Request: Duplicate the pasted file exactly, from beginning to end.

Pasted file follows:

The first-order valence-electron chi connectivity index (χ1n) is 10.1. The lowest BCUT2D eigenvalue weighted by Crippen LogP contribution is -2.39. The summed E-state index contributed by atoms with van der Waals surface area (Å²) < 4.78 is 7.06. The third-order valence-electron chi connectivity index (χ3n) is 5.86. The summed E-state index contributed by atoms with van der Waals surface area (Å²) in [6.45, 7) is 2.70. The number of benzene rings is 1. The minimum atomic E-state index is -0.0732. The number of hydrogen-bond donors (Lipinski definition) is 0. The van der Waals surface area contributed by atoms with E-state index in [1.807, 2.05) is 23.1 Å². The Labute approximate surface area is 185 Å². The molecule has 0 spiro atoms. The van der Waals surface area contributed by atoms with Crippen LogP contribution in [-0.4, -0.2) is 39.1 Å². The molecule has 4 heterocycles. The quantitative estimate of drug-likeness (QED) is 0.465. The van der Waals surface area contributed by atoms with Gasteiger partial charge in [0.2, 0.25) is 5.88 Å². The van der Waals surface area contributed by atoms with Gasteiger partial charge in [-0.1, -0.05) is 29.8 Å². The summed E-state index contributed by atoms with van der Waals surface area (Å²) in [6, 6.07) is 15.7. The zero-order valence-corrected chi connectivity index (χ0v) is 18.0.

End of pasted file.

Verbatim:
The first-order valence-electron chi connectivity index (χ1n) is 10.1. The lowest BCUT2D eigenvalue weighted by Crippen LogP contribution is -2.39. The summed E-state index contributed by atoms with van der Waals surface area (Å²) < 4.78 is 7.06. The third-order valence-electron chi connectivity index (χ3n) is 5.86. The summed E-state index contributed by atoms with van der Waals surface area (Å²) in [6.45, 7) is 2.70. The number of benzene rings is 1. The minimum atomic E-state index is -0.0732. The number of hydrogen-bond donors (Lipinski definition) is 0. The van der Waals surface area contributed by atoms with E-state index in [1.807, 2.05) is 23.1 Å². The Labute approximate surface area is 185 Å². The molecule has 0 spiro atoms. The van der Waals surface area contributed by atoms with Crippen LogP contribution in [-0.4, -0.2) is 39.1 Å². The molecule has 4 heterocycles. The quantitative estimate of drug-likeness (QED) is 0.465. The van der Waals surface area contributed by atoms with Gasteiger partial charge in [0.2, 0.25) is 5.88 Å². The van der Waals surface area contributed by atoms with Gasteiger partial charge in [-0.1, -0.05) is 29.8 Å². The summed E-state index contributed by atoms with van der Waals surface area (Å²) in [6, 6.07) is 15.7. The zero-order valence-corrected chi connectivity index (χ0v) is 18.0.